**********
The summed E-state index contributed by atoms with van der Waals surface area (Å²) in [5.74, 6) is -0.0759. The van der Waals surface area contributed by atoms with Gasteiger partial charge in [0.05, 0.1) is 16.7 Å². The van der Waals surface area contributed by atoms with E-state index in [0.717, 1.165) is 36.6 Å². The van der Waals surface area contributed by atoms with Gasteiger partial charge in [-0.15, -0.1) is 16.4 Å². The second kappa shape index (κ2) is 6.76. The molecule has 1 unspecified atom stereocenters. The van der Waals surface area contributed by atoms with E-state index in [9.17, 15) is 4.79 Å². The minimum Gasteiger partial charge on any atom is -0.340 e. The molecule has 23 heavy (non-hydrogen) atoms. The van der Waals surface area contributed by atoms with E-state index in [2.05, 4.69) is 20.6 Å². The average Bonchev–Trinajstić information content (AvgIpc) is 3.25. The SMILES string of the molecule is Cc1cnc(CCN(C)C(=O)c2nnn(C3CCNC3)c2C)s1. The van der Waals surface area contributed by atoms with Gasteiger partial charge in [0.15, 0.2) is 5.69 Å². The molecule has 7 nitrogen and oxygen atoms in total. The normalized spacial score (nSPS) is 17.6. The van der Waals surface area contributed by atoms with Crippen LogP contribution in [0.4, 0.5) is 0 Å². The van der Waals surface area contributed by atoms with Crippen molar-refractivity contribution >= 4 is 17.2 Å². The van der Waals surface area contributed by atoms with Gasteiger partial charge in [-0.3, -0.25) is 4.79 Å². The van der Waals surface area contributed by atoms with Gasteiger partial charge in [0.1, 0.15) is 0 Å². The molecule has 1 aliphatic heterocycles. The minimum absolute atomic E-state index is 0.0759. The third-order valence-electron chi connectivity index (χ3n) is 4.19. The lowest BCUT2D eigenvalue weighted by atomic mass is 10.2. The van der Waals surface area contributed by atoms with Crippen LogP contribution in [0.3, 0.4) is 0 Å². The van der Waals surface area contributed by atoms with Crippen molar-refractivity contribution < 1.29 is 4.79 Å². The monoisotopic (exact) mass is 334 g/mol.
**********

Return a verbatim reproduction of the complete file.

The summed E-state index contributed by atoms with van der Waals surface area (Å²) in [5.74, 6) is -0.0759. The van der Waals surface area contributed by atoms with Gasteiger partial charge in [0.05, 0.1) is 16.7 Å². The van der Waals surface area contributed by atoms with E-state index in [0.717, 1.165) is 36.6 Å². The van der Waals surface area contributed by atoms with Gasteiger partial charge in [-0.15, -0.1) is 16.4 Å². The second kappa shape index (κ2) is 6.76. The molecule has 1 unspecified atom stereocenters. The van der Waals surface area contributed by atoms with E-state index in [9.17, 15) is 4.79 Å². The minimum Gasteiger partial charge on any atom is -0.340 e. The molecule has 23 heavy (non-hydrogen) atoms. The van der Waals surface area contributed by atoms with E-state index in [2.05, 4.69) is 20.6 Å². The average Bonchev–Trinajstić information content (AvgIpc) is 3.25. The SMILES string of the molecule is Cc1cnc(CCN(C)C(=O)c2nnn(C3CCNC3)c2C)s1. The van der Waals surface area contributed by atoms with Gasteiger partial charge in [0.15, 0.2) is 5.69 Å². The molecule has 7 nitrogen and oxygen atoms in total. The normalized spacial score (nSPS) is 17.6. The van der Waals surface area contributed by atoms with Crippen LogP contribution in [0.4, 0.5) is 0 Å². The van der Waals surface area contributed by atoms with Crippen molar-refractivity contribution >= 4 is 17.2 Å². The van der Waals surface area contributed by atoms with Gasteiger partial charge in [-0.3, -0.25) is 4.79 Å². The van der Waals surface area contributed by atoms with Gasteiger partial charge in [0.1, 0.15) is 0 Å². The molecule has 1 aliphatic heterocycles. The minimum absolute atomic E-state index is 0.0759. The third-order valence-electron chi connectivity index (χ3n) is 4.19. The lowest BCUT2D eigenvalue weighted by atomic mass is 10.2. The van der Waals surface area contributed by atoms with Crippen LogP contribution in [0.3, 0.4) is 0 Å². The van der Waals surface area contributed by atoms with Crippen molar-refractivity contribution < 1.29 is 4.79 Å². The monoisotopic (exact) mass is 334 g/mol.